For instance, our elected dullards on the Volusia County Council were recently forced back to the drawing board after it was revealed that Chief Financial Officer Ryan Ossowski’s “creative accounting” overestimated revenue loss for the covered period by some $34 million – resulting in a red-cheeked reversal of some “big-ticket” items the council had excitedly agreed on in July 2021.
Trust me. Volusia County is not alone when it comes to reassessing their Christmas lists. . .
I applaud Daytona Beach Deputy City Manager Dru Driscoll’s wise caution to city commissioners last week. Because we all want to ensure that allocations of public funds are “legal” – and used only for expenses and programs specifically authorized under the terms of these incredibly expensive programs.
To ensure fiscal accountability in the high-risk environment that occurs when federal dollars are showered on already bloated public coffers – We, The Little People want to see anyone who ignores programmatic regulations and engages in waste, fraud, cronyism, favoritism, and abuse of this tax funded windfall prosecuted to the fullest extent of the law.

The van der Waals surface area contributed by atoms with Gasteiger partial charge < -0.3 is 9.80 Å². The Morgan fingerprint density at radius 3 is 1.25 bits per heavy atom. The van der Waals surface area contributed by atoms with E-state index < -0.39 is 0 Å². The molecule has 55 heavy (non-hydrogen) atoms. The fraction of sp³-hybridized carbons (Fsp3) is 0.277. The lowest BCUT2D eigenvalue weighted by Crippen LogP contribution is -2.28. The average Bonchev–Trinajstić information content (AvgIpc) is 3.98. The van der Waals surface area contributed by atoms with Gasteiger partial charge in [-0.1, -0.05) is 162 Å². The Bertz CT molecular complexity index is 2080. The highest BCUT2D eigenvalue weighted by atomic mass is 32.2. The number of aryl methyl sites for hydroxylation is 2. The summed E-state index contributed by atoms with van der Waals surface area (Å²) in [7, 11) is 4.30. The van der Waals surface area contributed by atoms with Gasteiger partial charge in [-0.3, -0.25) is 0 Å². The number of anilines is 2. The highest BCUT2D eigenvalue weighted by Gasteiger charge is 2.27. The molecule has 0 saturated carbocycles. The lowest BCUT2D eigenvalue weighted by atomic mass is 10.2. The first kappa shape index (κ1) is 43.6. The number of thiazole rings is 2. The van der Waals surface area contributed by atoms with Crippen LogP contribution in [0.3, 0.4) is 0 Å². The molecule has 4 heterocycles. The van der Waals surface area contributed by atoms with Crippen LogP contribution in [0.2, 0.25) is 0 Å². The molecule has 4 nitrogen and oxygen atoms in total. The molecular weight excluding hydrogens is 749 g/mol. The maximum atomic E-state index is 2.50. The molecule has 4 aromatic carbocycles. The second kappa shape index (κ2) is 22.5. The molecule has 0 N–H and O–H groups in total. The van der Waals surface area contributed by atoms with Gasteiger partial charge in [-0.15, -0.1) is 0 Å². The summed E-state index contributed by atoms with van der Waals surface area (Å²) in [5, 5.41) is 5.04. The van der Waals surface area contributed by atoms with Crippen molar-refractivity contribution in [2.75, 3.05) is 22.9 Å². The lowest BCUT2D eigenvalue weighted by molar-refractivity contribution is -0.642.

And Another Thing!
As a rule, Barker’s View focuses solely on local issues.
Because it is hard enough for me to untangle the petty machinations at City Hall – let alone the international intrigues, rogue powerplays, and global economic manipulations moving across the geopolitical stage.
However, I understand base thuggery when I see it – and like freedom loving people everywhere – I have been riveted on the crisis in Ukraine and the building humanitarian disaster resulting from Russian President Vladimir Putin’s horrific barbarity.
I recently watched through gritted teeth as Ukrainian President Volodymyr Zelensky addressed the United States Congress – an impassioned speech accompanied by a video depicting the gut-wrenching atrocities being committed by the Russian military against the civilian population – scenes of abject terror and heartbreak that left many of us wondering how we could help.
This week, local civic activist and loyal member of the Barker’s View Tribe, Mary Synk, reached out for help publicizing a worthwhile effort to help Ukrainian women and children who have fled to the relative safety of neighboring Romania.